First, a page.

How much of the customer’s voice are we hearing in our voice of the customer programs? Customer Experience (CX) has been a major focus of investment for organizations over the last ten years and is poised for continued growth. Predicated by customers empowered by social media channels that amplify their praise and complaints, and increased consumer choices, it’s good to be the customer these days. Despite this investment and focus, I’m consistently shocked by how much (or little) of actual customers’ voices are being incorporated with customer feedback. How you may ask? Let me explain.
Customer feedback is naturally central to CX programs and surveys are one of the primary means of capturing this feedback. In many cases, this comes in the form of customer satisfaction surveys, often a Net Promoter Score (NPS) survey. Additionally, many customer experience programs focus on cultivating customer empathy throughout the customer lifecycle, including product development, concept testing, and product feedback. All of these customer feedback surveys typically have one thing in common, they include at least one open-ended question. Just to be clear on terms (and you probably already know this) open-ended questions allow respondents to answer a survey question in their own words, without predetermined choices. By their nature, open ends provide the space for consumers to express themselves (within the limits of the character count, anyway).
A typical open end in a customer satisfaction survey might be phrased something like:
“What is the primary reason for your score?”
“Why did you provide that rating?”
Unfortunately, a surprisingly high amount of the feedback generated from these open-ended questions is never incorporated into CX analysis. There are several reasons for this. First, there’s the volume of data. Many brands are sending a feedback survey after every “transaction” with the customer. Following my last trip, for example, I received no fewer than five surveys. Two from the airline (one for each flight!), one from the hotel, one from a restaurant, and several from apps I used along the way.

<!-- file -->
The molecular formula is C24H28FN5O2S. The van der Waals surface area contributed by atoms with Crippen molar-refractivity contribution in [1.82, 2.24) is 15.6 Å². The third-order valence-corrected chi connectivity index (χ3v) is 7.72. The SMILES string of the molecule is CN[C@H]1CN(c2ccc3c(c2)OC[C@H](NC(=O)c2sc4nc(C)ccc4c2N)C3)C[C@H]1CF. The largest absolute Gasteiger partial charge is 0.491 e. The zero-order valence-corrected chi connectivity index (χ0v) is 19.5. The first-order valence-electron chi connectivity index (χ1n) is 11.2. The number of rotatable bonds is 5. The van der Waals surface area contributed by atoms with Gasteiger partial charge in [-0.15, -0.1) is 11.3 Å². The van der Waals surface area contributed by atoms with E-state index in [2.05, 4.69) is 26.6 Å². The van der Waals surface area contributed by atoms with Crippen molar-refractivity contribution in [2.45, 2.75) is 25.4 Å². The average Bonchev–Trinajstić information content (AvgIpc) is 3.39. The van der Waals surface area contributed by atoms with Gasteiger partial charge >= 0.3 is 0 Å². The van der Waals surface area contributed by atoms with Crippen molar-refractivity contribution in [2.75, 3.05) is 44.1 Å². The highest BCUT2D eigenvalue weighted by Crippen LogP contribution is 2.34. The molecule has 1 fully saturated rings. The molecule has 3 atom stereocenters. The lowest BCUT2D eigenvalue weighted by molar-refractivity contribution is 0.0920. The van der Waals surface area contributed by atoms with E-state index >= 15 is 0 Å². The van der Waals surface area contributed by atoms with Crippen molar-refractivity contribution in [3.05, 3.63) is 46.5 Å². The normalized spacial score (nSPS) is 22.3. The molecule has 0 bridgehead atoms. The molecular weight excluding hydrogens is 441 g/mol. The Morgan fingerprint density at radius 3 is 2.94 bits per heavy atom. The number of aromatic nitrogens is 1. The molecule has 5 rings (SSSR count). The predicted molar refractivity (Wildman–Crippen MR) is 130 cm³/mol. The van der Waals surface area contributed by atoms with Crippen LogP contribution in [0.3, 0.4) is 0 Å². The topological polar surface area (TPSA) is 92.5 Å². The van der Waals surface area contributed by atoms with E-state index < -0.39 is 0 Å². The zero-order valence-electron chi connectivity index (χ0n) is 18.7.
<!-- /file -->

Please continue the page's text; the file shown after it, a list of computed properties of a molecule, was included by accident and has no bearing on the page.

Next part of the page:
Here’s a confession (shh… don’t tell my insights friends): I didn’t respond to all of these surveys. But I did complete a few of them and you can be sure I utilized the open ends, particularly related to the issue I had with my hotel room not being cleaned. Getting back to the point, you can imagine the volume of open-ended text data brands is receiving from these surveys – even if just a fraction of the audience responds.
The second reason so many of these responses go wasted is the nuance, variation, and complexity of human expression. We’ve invented many ways of saying the same or similar things and even more ways of spelling them :-)! That makes analyzing open ends challenging, particularly at a large scale. As a result, many organizations only analyze a sample set of the open-ended responses they receive and/or use rudimentary tools to generate word cloud visualizations.
Put these two forces together, and you can quickly reach the conclusion that a meaningful percentage of the customer feedback brands receive through open-ended text is NOT being incorporated into the CX program. And we haven’t even considered other sources of feedback like product reviews and, of course, social media, all of which come in the form of unstructured text data.
I don’t write this to cast aspersions. The spirit of CX is more than willing. But I know as a business leader that I would suffer from major CX FOMO if I couldn’t unlock the insights from a significant source of my customers’ voice. Companies are certainly able to learn much from closed-ended questions and even from the sample set of verbatims they may analyze, but may still wonder: what are we missing?
Going back to my personal travel experience for a moment, one thing I noticed about the surveys I responded to was the length. These surveys start out innocently enough asking about likelihood to recommend, and fifteen minutes later you’ve finally completed the survey. I suspect the length is intended to better understand the “why” behind the rating (was it the airport lounge, the friendliness of the flight attendants, or the perceived value?), perhaps overcompensating for underutilized open ends? What if my “why” wasn’t provided as a choice or there was a meaningful nuance that couldn’t be captured by the closed-ended questions? If the brand is not thoroughly analyzing the open ends, they’re likely to miss important factors impacting the customer experience.
Finally, open-ended questions are the best source for understanding the emotions being expressed by customers (and corresponding sentiment derived from those emotions). As recently wrote about, empathy is a differentiator for leading brands, no doubt because as AdAge recently noted: “Emotion has overtaken reasons in driving brand choice.”
If customers are taking the time to complete our (potentially lengthy) NPS surveys, we owe it to those customers to listen to their voice, open ends and all. In today’s competitive, customer-centric markets, CX FOMO could lead to truly scary outcomes.